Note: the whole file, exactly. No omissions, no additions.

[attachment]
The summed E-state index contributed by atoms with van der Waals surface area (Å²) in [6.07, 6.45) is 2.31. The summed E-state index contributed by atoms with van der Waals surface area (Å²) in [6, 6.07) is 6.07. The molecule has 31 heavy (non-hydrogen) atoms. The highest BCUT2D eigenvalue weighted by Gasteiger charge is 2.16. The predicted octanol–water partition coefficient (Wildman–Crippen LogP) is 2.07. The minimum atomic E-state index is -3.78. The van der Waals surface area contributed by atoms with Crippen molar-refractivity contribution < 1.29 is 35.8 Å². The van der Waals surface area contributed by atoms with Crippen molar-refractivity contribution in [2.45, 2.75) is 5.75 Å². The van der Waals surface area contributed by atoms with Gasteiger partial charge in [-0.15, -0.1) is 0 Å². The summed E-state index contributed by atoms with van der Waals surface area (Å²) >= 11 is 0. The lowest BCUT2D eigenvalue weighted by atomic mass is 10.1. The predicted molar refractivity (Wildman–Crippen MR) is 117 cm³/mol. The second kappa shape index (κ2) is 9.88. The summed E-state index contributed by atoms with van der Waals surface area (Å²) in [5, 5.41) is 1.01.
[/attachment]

The summed E-state index contributed by atoms with van der Waals surface area (Å²) in [6.07, 6.45) is 2.31. The summed E-state index contributed by atoms with van der Waals surface area (Å²) in [6, 6.07) is 6.07. The molecule has 31 heavy (non-hydrogen) atoms. The highest BCUT2D eigenvalue weighted by Gasteiger charge is 2.16. The predicted octanol–water partition coefficient (Wildman–Crippen LogP) is 2.07. The minimum atomic E-state index is -3.78. The van der Waals surface area contributed by atoms with Crippen molar-refractivity contribution < 1.29 is 35.8 Å². The van der Waals surface area contributed by atoms with Crippen molar-refractivity contribution in [2.45, 2.75) is 5.75 Å². The van der Waals surface area contributed by atoms with Gasteiger partial charge in [-0.15, -0.1) is 0 Å². The summed E-state index contributed by atoms with van der Waals surface area (Å²) >= 11 is 0. The lowest BCUT2D eigenvalue weighted by atomic mass is 10.1. The predicted molar refractivity (Wildman–Crippen MR) is 117 cm³/mol. The second kappa shape index (κ2) is 9.88. The summed E-state index contributed by atoms with van der Waals surface area (Å²) in [5, 5.41) is 1.01.